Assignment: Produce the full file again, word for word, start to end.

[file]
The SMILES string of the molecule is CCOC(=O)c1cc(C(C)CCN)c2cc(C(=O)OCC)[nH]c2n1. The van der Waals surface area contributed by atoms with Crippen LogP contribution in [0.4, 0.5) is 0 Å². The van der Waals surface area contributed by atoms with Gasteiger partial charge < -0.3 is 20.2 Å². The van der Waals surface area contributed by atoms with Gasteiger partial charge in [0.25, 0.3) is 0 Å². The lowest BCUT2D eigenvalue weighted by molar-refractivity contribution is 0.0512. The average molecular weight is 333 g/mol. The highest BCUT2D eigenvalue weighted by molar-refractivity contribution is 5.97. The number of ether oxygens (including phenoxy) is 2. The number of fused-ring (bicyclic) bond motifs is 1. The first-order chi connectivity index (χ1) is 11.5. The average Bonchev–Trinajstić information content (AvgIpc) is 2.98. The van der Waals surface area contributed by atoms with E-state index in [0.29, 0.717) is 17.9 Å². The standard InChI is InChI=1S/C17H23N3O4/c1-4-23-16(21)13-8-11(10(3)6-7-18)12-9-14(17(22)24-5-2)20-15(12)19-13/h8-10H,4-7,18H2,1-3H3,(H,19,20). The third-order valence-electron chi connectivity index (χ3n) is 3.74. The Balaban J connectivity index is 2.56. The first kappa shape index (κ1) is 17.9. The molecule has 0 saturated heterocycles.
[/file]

The SMILES string of the molecule is CCOC(=O)c1cc(C(C)CCN)c2cc(C(=O)OCC)[nH]c2n1. The van der Waals surface area contributed by atoms with Crippen LogP contribution in [0.4, 0.5) is 0 Å². The van der Waals surface area contributed by atoms with Gasteiger partial charge < -0.3 is 20.2 Å². The van der Waals surface area contributed by atoms with Gasteiger partial charge in [0.25, 0.3) is 0 Å². The lowest BCUT2D eigenvalue weighted by molar-refractivity contribution is 0.0512. The average molecular weight is 333 g/mol. The highest BCUT2D eigenvalue weighted by molar-refractivity contribution is 5.97. The number of ether oxygens (including phenoxy) is 2. The number of fused-ring (bicyclic) bond motifs is 1. The first-order chi connectivity index (χ1) is 11.5. The average Bonchev–Trinajstić information content (AvgIpc) is 2.98. The van der Waals surface area contributed by atoms with E-state index in [0.29, 0.717) is 17.9 Å². The standard InChI is InChI=1S/C17H23N3O4/c1-4-23-16(21)13-8-11(10(3)6-7-18)12-9-14(17(22)24-5-2)20-15(12)19-13/h8-10H,4-7,18H2,1-3H3,(H,19,20). The third-order valence-electron chi connectivity index (χ3n) is 3.74. The Balaban J connectivity index is 2.56. The first kappa shape index (κ1) is 17.9. The molecule has 0 saturated heterocycles.